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Queen Elizabeth II marks 60 years as monarch on Monday with a deliberately low-key programme of visits to eastern England, kicking off five months of diamond jubilee celebrations.
The queen will visit the town hall in King's Lynn and then a nearby school, six decades to the day since she ascended to the throne after her father King George VI suddenly died on February 6, 1952.
The day in Norfolk kicks off a series of events culminating in a flotilla of 1,000 boats sailing up the River Thames on June 3, led by the queen in an ornate barge adorned with flowers.
At the age of 85, the queen's programme will be restricted to Britain over the next five months, but other members of the royal family will criss-cross the Commonwealth in her place.
The diamond jubilee festivities have been scheduled over four days on June 2-5, and will also include a chain of beacons being lit across the Commonwealth and a pageant of horses and performers in the grounds of Windsor Castle.
On Sunday, the queen braved snowy weather to attend a church service alongside her 90-year-old husband Prince Philip, who appeared sprightly despite undergoing heart surgery just before Christmas.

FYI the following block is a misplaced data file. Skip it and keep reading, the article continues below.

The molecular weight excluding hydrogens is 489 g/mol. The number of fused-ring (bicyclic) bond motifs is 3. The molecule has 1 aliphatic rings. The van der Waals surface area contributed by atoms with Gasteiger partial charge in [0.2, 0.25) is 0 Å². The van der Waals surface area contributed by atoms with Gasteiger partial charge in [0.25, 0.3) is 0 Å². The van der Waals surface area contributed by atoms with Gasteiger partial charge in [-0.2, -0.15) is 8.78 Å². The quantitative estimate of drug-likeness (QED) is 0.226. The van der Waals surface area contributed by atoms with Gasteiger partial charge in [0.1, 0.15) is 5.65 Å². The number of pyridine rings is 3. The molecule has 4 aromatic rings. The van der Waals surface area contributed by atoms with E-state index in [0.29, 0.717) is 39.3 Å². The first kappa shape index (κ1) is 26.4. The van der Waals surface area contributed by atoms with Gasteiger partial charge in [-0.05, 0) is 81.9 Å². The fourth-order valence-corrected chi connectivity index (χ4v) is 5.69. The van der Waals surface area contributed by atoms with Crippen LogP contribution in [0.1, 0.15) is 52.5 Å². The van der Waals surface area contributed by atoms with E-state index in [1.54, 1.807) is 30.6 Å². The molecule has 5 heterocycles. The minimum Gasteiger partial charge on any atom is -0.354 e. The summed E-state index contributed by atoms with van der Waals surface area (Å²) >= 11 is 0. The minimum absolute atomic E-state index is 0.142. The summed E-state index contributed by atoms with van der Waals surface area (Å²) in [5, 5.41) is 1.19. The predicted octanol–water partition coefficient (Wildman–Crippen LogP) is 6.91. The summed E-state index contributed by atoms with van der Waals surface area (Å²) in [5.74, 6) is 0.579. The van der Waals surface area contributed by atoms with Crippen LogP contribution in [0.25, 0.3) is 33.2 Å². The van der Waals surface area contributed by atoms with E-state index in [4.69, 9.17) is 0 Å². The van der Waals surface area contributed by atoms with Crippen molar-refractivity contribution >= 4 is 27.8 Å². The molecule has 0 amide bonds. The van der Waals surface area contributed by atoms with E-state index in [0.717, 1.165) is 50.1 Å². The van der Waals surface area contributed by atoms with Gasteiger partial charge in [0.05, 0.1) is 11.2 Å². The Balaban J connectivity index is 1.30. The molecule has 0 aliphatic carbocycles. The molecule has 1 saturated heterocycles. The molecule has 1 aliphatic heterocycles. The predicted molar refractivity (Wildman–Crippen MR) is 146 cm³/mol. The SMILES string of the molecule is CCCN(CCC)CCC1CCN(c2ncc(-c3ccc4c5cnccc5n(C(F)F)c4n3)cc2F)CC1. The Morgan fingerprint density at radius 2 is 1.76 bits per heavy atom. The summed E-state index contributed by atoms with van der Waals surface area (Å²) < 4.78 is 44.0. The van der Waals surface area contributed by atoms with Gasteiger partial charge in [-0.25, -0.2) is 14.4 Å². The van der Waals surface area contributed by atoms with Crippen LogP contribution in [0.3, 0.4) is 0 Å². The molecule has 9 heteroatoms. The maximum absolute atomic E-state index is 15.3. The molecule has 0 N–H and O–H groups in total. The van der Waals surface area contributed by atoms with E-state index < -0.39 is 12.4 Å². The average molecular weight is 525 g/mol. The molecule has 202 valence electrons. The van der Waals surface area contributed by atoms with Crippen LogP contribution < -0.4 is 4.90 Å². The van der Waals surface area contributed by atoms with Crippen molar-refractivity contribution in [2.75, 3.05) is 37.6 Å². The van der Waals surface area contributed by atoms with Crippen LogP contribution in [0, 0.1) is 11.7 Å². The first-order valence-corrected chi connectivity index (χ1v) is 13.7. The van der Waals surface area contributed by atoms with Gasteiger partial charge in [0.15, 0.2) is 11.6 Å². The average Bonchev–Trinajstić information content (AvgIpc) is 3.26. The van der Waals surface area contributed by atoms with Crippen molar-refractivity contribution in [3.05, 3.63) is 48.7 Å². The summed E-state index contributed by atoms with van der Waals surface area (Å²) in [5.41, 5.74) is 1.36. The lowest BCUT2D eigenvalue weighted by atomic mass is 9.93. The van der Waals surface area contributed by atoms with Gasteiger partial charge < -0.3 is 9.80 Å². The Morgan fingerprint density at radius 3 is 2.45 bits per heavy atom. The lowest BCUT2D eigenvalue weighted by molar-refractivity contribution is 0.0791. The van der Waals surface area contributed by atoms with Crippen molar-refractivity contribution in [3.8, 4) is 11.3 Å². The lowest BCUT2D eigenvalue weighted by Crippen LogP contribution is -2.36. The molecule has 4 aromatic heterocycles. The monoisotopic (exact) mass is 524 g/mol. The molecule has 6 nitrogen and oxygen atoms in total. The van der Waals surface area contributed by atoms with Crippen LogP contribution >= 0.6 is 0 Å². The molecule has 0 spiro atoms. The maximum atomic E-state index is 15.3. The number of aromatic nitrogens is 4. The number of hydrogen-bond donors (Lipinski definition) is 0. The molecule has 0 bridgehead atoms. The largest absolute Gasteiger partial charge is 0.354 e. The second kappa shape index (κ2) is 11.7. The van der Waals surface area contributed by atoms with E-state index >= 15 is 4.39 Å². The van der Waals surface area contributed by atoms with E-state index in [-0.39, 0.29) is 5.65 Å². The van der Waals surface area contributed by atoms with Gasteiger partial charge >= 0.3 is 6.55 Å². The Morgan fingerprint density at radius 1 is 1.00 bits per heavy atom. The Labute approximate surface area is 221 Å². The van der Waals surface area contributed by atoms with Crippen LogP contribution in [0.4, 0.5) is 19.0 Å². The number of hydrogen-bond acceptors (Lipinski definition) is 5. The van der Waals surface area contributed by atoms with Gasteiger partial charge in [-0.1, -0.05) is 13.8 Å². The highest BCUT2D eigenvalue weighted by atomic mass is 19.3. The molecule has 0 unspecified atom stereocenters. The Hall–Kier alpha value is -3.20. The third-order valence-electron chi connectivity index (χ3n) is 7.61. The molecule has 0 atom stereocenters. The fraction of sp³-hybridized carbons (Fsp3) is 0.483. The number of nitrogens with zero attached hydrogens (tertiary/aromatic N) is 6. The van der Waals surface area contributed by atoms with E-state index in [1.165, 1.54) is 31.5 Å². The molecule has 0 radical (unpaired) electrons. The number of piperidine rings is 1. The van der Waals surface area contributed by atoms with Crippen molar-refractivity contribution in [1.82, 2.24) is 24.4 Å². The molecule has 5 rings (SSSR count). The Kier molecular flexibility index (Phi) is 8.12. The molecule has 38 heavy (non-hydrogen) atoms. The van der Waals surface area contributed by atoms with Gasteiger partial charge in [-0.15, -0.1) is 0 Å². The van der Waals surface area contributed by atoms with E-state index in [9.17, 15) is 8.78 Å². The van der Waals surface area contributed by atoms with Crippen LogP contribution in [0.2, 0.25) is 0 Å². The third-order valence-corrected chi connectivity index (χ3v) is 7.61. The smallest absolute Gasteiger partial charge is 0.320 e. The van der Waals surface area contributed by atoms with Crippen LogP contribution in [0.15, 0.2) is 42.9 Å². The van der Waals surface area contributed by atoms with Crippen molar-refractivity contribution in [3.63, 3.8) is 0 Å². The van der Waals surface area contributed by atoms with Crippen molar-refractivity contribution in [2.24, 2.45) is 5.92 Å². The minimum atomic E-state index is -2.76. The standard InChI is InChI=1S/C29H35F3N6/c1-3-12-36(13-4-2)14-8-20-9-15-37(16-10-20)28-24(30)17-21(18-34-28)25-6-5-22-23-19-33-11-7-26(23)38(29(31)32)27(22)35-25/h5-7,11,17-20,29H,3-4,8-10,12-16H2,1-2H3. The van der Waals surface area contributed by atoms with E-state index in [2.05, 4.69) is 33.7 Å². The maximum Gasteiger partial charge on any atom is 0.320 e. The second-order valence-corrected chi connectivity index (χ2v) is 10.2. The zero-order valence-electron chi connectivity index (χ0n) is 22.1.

After the service, she was presented with flowers by local children outside the church, which lies on the royals' private Sandringham estate.
On the fateful day in 1952, the 25-year-old Elizabeth was on a visit to Kenya when she received the news from her husband that her father had passed away in his sleep -- she had gone to bed a princess and woke up a queen.
As she returned to Britain, she was greeted at the airport by prime minister Winston Churchill and the enormity of the challenge ahead dawned on her.
Her coronation, a solemn affair, did not take place for more than a year, on June 2, 1953.
In a message to her subjects to mark Monday's landmark, the queen said she wanted to "dedicate myself anew to your service".
She thanked the nation for "the wonderful support and encouragement that you have given to me and Prince Philip over these years" and she urged people to "give thanks for the great advances that have been made since 1952".
Prime Minister David Cameron said the queen had guided the country "with experience, dignity and quiet authority" -- and he dismissed suggestions she was "simply a glittering ornament".
"That misunderstands our constitution and it underestimates our Queen. Always dedicated, always resolute and always respected, she is a source of wisdom and continuity," Cameron said.
"All my life, and for the lives of most people in this country, she has always been there for us."
One member of the royal family who will be absent from the early stages of the jubilee celebrations is Prince William, who last week started a six-week mission as a Royal Air Force search and rescue pilot in the Falkland Islands.
Argentina, which claims the islands in the South Atlantic, is furious at the prince's posting.
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